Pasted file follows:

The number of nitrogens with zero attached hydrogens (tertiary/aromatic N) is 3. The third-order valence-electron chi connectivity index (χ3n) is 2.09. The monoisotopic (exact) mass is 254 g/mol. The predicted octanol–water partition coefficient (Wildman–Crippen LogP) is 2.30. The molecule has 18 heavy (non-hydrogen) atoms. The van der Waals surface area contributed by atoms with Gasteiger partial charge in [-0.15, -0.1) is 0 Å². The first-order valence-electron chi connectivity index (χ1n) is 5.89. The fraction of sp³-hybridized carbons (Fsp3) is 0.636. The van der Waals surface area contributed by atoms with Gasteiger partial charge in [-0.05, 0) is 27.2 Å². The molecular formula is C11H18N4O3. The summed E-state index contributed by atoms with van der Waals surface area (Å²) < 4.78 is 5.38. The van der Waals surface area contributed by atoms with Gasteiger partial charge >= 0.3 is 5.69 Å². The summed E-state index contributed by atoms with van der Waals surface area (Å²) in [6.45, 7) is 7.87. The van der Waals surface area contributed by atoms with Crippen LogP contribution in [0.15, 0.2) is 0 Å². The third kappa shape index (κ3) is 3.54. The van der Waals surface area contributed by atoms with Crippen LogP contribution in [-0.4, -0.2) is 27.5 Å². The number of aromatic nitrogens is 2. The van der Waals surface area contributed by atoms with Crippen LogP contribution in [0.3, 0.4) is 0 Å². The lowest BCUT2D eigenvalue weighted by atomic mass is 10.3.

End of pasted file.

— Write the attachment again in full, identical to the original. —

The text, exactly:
The number of nitrogens with zero attached hydrogens (tertiary/aromatic N) is 3. The third-order valence-electron chi connectivity index (χ3n) is 2.09. The monoisotopic (exact) mass is 254 g/mol. The predicted octanol–water partition coefficient (Wildman–Crippen LogP) is 2.30. The molecule has 18 heavy (non-hydrogen) atoms. The van der Waals surface area contributed by atoms with Gasteiger partial charge in [-0.15, -0.1) is 0 Å². The first-order valence-electron chi connectivity index (χ1n) is 5.89. The fraction of sp³-hybridized carbons (Fsp3) is 0.636. The van der Waals surface area contributed by atoms with Gasteiger partial charge in [-0.05, 0) is 27.2 Å². The molecular formula is C11H18N4O3. The summed E-state index contributed by atoms with van der Waals surface area (Å²) < 4.78 is 5.38. The van der Waals surface area contributed by atoms with Gasteiger partial charge >= 0.3 is 5.69 Å². The summed E-state index contributed by atoms with van der Waals surface area (Å²) in [6.45, 7) is 7.87. The van der Waals surface area contributed by atoms with Crippen LogP contribution in [0.15, 0.2) is 0 Å². The third kappa shape index (κ3) is 3.54. The van der Waals surface area contributed by atoms with Crippen LogP contribution in [-0.4, -0.2) is 27.5 Å². The number of aromatic nitrogens is 2. The van der Waals surface area contributed by atoms with Crippen LogP contribution in [0.3, 0.4) is 0 Å². The lowest BCUT2D eigenvalue weighted by atomic mass is 10.3.